- According to iwconfig, you're not connected to an access point. I suspect that you haven't really configured the wireless card.

That's where my problem is though. My card was configured perfectly. I was connected to my hidden network, used the command iwconfig wlan0 essid "College SSID" to temporarily switch, came home, reconnected to my network perfectly, and while using Lynx Browser my laptop died and it hasn't worked since. Editing the files rc.inet1.conf and rc.wireless.conf do nothing to change my output of the iwconfig command. I'm actually wanting to use the GUI as little as possible because I'm using this to learn. Otherwise I would use Ubuntu like I use to and stay as ignorant as I was to commands.

Hangdog42 10-19-2010 04:25 PM

Quote:

That's where my problem is though. My card was configured perfectly. I was connected to my hidden network, used the command iwconfig wlan0 essid "College SSID" to temporarily switch, came home, reconnected to my network perfectly, and while using Lynx Browser my laptop died and it hasn't worked since.
I did go back and read your original post, and you are seeing odd behavior. A powerdown should just mean that the parameters are re-loaded on boot. The only thing I can think is that something got corrupted during an unclean shutdown like a battery running out of juice. You may take a look at your log files (/var/log/messages and /var/log/syslog) and the output of dmesg to see if the driver or the wireless hardware is complaining about anything during boot. By the way, hiding your SSID really does nothing to increase security and in this case may actually be causing a problem. Some drivers have historically had problems with hidden access points. Just for giggles, you might turn your SSID broadcast back on and see if that helps.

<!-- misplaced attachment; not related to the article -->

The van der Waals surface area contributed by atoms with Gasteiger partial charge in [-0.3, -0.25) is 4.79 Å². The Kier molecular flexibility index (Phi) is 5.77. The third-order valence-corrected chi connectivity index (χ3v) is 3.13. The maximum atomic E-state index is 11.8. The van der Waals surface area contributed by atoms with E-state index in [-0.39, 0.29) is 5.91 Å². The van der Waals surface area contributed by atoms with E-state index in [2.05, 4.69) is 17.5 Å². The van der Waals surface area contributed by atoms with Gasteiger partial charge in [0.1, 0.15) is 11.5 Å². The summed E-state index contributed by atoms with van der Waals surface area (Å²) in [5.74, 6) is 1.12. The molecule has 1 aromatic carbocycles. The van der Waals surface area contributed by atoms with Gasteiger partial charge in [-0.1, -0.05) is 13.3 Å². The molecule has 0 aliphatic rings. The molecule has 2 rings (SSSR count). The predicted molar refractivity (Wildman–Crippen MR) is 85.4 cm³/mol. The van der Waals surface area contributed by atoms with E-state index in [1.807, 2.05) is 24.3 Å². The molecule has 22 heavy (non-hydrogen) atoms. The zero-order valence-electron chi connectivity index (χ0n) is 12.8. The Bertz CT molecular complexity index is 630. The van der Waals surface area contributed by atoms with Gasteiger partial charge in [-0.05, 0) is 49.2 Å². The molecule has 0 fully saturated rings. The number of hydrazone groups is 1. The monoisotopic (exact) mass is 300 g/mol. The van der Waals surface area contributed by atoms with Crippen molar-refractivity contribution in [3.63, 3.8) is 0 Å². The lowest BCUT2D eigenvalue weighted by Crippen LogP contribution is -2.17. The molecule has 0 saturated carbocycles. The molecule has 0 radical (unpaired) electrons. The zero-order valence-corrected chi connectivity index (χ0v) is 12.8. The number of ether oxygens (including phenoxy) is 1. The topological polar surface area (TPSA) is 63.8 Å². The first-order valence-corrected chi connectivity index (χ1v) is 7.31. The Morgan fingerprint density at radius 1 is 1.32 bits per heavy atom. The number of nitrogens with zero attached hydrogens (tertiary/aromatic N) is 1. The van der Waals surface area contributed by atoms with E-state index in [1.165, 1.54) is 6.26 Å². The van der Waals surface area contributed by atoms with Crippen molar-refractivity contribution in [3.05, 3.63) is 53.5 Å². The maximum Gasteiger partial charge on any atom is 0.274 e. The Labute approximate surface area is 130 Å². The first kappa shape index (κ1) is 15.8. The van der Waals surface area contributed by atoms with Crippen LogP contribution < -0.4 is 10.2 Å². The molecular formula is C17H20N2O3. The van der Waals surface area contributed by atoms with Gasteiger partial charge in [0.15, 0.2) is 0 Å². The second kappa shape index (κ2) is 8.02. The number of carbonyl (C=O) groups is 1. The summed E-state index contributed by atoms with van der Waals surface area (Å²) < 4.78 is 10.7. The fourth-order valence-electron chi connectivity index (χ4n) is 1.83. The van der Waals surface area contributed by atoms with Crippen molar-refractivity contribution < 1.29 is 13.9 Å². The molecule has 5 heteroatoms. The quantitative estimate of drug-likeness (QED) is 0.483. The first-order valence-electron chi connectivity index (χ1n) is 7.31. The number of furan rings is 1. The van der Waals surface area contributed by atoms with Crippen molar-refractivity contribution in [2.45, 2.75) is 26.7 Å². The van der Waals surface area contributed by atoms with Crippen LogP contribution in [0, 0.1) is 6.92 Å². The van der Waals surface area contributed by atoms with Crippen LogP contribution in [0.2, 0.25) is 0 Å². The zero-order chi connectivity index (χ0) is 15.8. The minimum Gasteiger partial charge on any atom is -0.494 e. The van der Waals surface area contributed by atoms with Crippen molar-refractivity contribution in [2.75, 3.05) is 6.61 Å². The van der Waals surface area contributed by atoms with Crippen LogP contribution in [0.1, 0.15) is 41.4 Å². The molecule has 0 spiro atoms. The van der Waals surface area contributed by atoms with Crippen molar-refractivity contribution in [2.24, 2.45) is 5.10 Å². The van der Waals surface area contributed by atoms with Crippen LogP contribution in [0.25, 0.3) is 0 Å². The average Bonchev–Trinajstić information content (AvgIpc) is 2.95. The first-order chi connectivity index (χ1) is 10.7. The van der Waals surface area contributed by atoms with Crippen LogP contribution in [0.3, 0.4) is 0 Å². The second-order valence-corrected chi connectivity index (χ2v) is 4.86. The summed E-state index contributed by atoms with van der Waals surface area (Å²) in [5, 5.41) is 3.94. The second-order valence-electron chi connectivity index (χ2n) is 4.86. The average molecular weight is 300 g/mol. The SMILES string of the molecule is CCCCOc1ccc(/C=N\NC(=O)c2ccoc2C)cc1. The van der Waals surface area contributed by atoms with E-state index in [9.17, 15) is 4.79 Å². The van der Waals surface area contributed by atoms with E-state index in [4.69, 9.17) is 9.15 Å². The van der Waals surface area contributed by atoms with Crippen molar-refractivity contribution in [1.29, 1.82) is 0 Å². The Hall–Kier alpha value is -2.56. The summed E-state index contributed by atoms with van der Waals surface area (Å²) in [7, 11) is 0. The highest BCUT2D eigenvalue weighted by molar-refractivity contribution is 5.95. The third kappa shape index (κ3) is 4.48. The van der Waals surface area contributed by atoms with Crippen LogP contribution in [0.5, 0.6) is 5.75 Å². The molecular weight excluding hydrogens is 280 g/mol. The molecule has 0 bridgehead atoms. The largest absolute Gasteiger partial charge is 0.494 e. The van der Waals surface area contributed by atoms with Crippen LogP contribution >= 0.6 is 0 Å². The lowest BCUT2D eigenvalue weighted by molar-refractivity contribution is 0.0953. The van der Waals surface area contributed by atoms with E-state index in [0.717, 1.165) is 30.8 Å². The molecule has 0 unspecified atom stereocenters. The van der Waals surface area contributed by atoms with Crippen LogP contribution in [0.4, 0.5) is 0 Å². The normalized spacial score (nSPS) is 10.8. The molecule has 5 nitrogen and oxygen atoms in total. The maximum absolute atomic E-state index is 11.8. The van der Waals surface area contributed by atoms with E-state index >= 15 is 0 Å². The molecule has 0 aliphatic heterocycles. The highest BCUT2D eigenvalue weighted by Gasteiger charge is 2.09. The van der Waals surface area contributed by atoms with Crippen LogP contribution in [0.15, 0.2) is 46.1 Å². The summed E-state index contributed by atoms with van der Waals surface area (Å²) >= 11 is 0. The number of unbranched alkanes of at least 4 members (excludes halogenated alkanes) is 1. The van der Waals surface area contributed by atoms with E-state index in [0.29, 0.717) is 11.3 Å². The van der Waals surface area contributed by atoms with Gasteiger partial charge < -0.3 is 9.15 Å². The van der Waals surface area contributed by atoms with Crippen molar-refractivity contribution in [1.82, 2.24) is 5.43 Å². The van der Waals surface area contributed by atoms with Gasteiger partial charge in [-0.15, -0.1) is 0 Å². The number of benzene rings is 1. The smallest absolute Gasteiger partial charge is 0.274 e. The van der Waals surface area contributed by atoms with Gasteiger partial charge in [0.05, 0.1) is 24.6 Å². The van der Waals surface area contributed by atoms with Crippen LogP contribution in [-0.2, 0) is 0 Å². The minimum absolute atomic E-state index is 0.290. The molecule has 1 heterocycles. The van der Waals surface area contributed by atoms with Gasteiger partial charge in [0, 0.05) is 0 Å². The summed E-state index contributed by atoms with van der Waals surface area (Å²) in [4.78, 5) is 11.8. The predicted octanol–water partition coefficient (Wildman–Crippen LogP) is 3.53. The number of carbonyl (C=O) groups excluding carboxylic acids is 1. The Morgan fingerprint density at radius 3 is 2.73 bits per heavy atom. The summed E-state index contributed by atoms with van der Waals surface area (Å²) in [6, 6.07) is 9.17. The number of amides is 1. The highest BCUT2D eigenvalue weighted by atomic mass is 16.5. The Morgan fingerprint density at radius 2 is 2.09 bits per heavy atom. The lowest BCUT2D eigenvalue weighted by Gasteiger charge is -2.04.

Quote:

Editing the files rc.inet1.conf and rc.wireless.conf do nothing to change my output of the iwconfig command.
Could you post the relevant bit of rc.inet1.conf and your rc.wireless.conf? By the way, if you check out AlienBOB's wiki entry (one of the Slackware developers) he recommends just using rc.inet1.conf.